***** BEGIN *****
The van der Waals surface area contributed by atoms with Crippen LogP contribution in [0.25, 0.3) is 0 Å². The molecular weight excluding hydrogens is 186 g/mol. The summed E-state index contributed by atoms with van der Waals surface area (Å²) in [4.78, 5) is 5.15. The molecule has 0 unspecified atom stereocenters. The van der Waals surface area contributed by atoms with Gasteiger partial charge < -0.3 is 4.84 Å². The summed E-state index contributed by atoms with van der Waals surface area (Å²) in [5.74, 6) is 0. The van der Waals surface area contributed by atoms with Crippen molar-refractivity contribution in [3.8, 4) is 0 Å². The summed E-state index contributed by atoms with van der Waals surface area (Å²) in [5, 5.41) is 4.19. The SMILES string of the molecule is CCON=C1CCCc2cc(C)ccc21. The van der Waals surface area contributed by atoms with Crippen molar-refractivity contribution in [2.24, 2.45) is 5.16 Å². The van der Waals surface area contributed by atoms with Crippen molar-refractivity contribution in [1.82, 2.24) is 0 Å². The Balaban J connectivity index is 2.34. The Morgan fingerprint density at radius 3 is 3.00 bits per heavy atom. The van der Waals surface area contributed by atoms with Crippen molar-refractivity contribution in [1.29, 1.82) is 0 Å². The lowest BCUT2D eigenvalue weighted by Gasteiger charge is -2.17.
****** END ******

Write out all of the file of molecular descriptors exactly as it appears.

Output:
The van der Waals surface area contributed by atoms with Crippen LogP contribution in [0.25, 0.3) is 0 Å². The molecular weight excluding hydrogens is 186 g/mol. The summed E-state index contributed by atoms with van der Waals surface area (Å²) in [4.78, 5) is 5.15. The molecule has 0 unspecified atom stereocenters. The van der Waals surface area contributed by atoms with Gasteiger partial charge < -0.3 is 4.84 Å². The summed E-state index contributed by atoms with van der Waals surface area (Å²) in [5.74, 6) is 0. The van der Waals surface area contributed by atoms with Crippen molar-refractivity contribution in [3.8, 4) is 0 Å². The summed E-state index contributed by atoms with van der Waals surface area (Å²) in [5, 5.41) is 4.19. The SMILES string of the molecule is CCON=C1CCCc2cc(C)ccc21. The van der Waals surface area contributed by atoms with Crippen molar-refractivity contribution in [2.24, 2.45) is 5.16 Å². The van der Waals surface area contributed by atoms with Crippen molar-refractivity contribution in [1.82, 2.24) is 0 Å². The Balaban J connectivity index is 2.34. The Morgan fingerprint density at radius 3 is 3.00 bits per heavy atom. The van der Waals surface area contributed by atoms with Crippen molar-refractivity contribution in [1.29, 1.82) is 0 Å². The lowest BCUT2D eigenvalue weighted by Gasteiger charge is -2.17.